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Comment on Using degraded land for sustainable palm oil by Rivaldo Kpadonou https://www.agricultureday.org/ideas-marketplace/using-degraded-land-for-sustainable-palm-oil/#comment-12 Thu, 29 Nov 2012 12:17:58 +0000 http://www.agricultureday.org/?page_id=583#comment-12 I think this idea even if it can allows reducing pressure on forested lands, doesn’t target the poor farmers. Firstly, I would like to know for which end the palm oil will be used: is it for the biofuel or for the food or local use? And, if it will be used for biofuel production, who are the producers and who will be the users or consumers? About this last question, there are three alternatives: either it is the multinational firms that grab these degraded lands to produce palm oil for meeting energy needs of developed countries, either it is the smallholder farmers that produce the palm oil and sale its to the multinational enterprises, or it is the smallholder farmers that produce the palm oil which will be use to meet local needs of energy. But, this last alternative which should be more beneficial to local people is less unlikely. Also, will palm oil production on degraded lands not affect land availability for food production? Indeed, in many areas where farmers face to land pressure, they managed to regenerate degraded lands through local practices for growing staple crops. Thus, diverting palm oil plantations to already degraded lands could limit the capacities of the smallholder farmers facing to land constraints and food security challenge.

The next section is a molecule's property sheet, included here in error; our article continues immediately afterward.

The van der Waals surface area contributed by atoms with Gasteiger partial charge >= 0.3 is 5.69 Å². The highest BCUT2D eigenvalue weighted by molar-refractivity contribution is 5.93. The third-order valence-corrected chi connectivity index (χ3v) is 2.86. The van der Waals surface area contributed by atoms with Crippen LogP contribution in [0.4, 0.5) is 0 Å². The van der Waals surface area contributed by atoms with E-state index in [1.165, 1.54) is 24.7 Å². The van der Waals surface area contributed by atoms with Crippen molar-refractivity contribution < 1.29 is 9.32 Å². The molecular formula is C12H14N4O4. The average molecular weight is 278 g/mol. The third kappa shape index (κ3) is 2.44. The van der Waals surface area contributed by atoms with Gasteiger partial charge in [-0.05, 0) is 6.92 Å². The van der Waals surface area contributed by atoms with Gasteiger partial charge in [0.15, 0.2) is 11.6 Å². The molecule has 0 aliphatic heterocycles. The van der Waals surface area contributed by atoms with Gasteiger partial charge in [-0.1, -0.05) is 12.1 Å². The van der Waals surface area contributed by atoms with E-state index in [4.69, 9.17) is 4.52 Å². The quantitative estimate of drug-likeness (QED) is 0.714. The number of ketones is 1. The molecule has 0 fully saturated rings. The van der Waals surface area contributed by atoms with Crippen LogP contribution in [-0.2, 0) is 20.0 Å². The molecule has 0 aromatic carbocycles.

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Comment on Changing outlooks on food, fuel, fiber and forests by Rivaldo Kpadonou https://www.agricultureday.org/ideas-marketplace/changing-outlooks-food-fuel-fiber-forests/#comment-11 Thu, 29 Nov 2012 10:20:43 +0000 http://www.agricultureday.org/?page_id=592#comment-11 This is a good idea. Land issue is very challenging for food security and sustainability, since its involves many others development issue such water, forest, biodiversity, etc. But, to make this idea effective and worktable, we need to strengthen the institutional and law frameworks of the lands including in Africa. Indeed, the land deals grabbing on going in African countries is a real threat to food security, environment and young people. Africa need to strengthen his legal mechanisms to control or stop this situation.

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Comment on Planning for climate-smart agricultural landscapes: The case of Kenya’s Kericho-Mau landscape by Greg Robie https://www.agricultureday.org/ideas-marketplace/planning-for-climate-smart-agricultural-landscapes-the-case-of-kenyas-kericho-mau-landscape/#comment-10 Tue, 27 Nov 2012 19:23:57 +0000 http://www.agricultureday.org/?page_id=599#comment-10 Urban-centric economic models, like globalized debt-based, limited liability law enabled capitalism, with it’s inherent specialization of labor, is, systemically, an anamatha to such yielding an outcome that is sustainable. History teaches us that every human society “succeeding” in this “accomplishment” fails. I’ll not argue that what I read above is LessStupid than what’s the norm and has gifted us with anthropogenic climate change and klimakatastrophe, but isn’t it delusional to call being LessStupid “smart”? Remember Forst Gump’s Mama: “Stupid is what stupid does.” How about calling it CLSA?